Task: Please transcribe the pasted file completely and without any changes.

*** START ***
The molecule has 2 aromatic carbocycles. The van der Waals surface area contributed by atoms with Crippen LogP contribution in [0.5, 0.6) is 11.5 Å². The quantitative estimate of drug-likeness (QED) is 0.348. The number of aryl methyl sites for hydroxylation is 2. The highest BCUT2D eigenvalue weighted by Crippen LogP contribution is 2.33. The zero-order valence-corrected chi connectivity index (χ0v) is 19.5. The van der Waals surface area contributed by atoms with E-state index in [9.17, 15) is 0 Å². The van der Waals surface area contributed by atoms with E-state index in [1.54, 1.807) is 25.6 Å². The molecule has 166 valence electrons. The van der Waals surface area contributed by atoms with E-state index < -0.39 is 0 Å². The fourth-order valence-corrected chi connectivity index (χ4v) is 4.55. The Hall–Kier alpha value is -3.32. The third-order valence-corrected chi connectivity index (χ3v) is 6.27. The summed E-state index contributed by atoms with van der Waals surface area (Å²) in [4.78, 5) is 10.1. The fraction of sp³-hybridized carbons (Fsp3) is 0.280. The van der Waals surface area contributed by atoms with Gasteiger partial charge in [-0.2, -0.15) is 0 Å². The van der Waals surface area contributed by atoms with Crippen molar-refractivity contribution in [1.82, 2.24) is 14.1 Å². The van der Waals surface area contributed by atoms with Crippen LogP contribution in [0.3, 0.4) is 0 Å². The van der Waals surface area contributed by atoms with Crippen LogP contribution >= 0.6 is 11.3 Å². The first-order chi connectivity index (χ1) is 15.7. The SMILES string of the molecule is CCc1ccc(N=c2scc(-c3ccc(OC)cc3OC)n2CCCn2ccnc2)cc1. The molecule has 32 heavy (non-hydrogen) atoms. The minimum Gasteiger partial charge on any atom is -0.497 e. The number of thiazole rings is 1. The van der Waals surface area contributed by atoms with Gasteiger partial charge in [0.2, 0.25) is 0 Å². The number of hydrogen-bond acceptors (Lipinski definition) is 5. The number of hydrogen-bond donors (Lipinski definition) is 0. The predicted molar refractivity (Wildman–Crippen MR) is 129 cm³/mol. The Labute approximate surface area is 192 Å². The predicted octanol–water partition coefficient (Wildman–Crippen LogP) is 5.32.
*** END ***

The molecule has 2 aromatic carbocycles. The van der Waals surface area contributed by atoms with Crippen LogP contribution in [0.5, 0.6) is 11.5 Å². The quantitative estimate of drug-likeness (QED) is 0.348. The number of aryl methyl sites for hydroxylation is 2. The highest BCUT2D eigenvalue weighted by Crippen LogP contribution is 2.33. The zero-order valence-corrected chi connectivity index (χ0v) is 19.5. The van der Waals surface area contributed by atoms with E-state index in [9.17, 15) is 0 Å². The van der Waals surface area contributed by atoms with E-state index in [1.54, 1.807) is 25.6 Å². The molecule has 166 valence electrons. The van der Waals surface area contributed by atoms with E-state index < -0.39 is 0 Å². The fourth-order valence-corrected chi connectivity index (χ4v) is 4.55. The Hall–Kier alpha value is -3.32. The third-order valence-corrected chi connectivity index (χ3v) is 6.27. The summed E-state index contributed by atoms with van der Waals surface area (Å²) in [4.78, 5) is 10.1. The fraction of sp³-hybridized carbons (Fsp3) is 0.280. The van der Waals surface area contributed by atoms with Gasteiger partial charge in [-0.2, -0.15) is 0 Å². The van der Waals surface area contributed by atoms with Crippen molar-refractivity contribution in [1.82, 2.24) is 14.1 Å². The van der Waals surface area contributed by atoms with Crippen LogP contribution in [0.3, 0.4) is 0 Å². The van der Waals surface area contributed by atoms with Crippen LogP contribution >= 0.6 is 11.3 Å². The first-order chi connectivity index (χ1) is 15.7. The SMILES string of the molecule is CCc1ccc(N=c2scc(-c3ccc(OC)cc3OC)n2CCCn2ccnc2)cc1. The molecule has 32 heavy (non-hydrogen) atoms. The minimum Gasteiger partial charge on any atom is -0.497 e. The number of thiazole rings is 1. The van der Waals surface area contributed by atoms with Gasteiger partial charge in [0.2, 0.25) is 0 Å². The number of hydrogen-bond acceptors (Lipinski definition) is 5. The number of hydrogen-bond donors (Lipinski definition) is 0. The predicted molar refractivity (Wildman–Crippen MR) is 129 cm³/mol. The Labute approximate surface area is 192 Å². The predicted octanol–water partition coefficient (Wildman–Crippen LogP) is 5.32.